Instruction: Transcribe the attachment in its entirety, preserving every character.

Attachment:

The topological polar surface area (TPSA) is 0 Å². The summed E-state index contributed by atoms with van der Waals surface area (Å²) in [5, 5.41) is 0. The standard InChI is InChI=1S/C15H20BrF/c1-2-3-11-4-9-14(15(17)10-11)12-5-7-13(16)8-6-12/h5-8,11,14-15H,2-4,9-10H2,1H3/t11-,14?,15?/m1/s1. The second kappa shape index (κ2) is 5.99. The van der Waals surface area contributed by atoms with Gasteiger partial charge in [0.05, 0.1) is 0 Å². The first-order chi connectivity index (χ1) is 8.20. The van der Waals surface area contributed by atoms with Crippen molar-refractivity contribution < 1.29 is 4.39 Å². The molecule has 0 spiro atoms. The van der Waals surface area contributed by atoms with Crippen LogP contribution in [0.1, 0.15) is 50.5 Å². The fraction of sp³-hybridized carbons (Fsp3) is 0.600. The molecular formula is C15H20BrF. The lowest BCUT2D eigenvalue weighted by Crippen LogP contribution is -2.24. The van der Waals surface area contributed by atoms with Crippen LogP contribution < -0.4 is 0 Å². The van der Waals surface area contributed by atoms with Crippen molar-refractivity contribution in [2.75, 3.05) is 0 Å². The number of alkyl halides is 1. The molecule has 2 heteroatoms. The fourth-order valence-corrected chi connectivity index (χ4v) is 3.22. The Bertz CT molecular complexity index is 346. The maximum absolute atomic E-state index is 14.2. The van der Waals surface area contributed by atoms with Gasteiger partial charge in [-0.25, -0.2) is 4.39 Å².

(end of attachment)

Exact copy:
The topological polar surface area (TPSA) is 0 Å². The summed E-state index contributed by atoms with van der Waals surface area (Å²) in [5, 5.41) is 0. The standard InChI is InChI=1S/C15H20BrF/c1-2-3-11-4-9-14(15(17)10-11)12-5-7-13(16)8-6-12/h5-8,11,14-15H,2-4,9-10H2,1H3/t11-,14?,15?/m1/s1. The second kappa shape index (κ2) is 5.99. The van der Waals surface area contributed by atoms with Gasteiger partial charge in [0.05, 0.1) is 0 Å². The first-order chi connectivity index (χ1) is 8.20. The van der Waals surface area contributed by atoms with Crippen molar-refractivity contribution < 1.29 is 4.39 Å². The molecule has 0 spiro atoms. The van der Waals surface area contributed by atoms with Crippen LogP contribution in [0.1, 0.15) is 50.5 Å². The fraction of sp³-hybridized carbons (Fsp3) is 0.600. The molecular formula is C15H20BrF. The lowest BCUT2D eigenvalue weighted by Crippen LogP contribution is -2.24. The van der Waals surface area contributed by atoms with Crippen LogP contribution < -0.4 is 0 Å². The van der Waals surface area contributed by atoms with Crippen molar-refractivity contribution in [2.75, 3.05) is 0 Å². The number of alkyl halides is 1. The molecule has 2 heteroatoms. The fourth-order valence-corrected chi connectivity index (χ4v) is 3.22. The Bertz CT molecular complexity index is 346. The maximum absolute atomic E-state index is 14.2. The van der Waals surface area contributed by atoms with Gasteiger partial charge in [-0.25, -0.2) is 4.39 Å².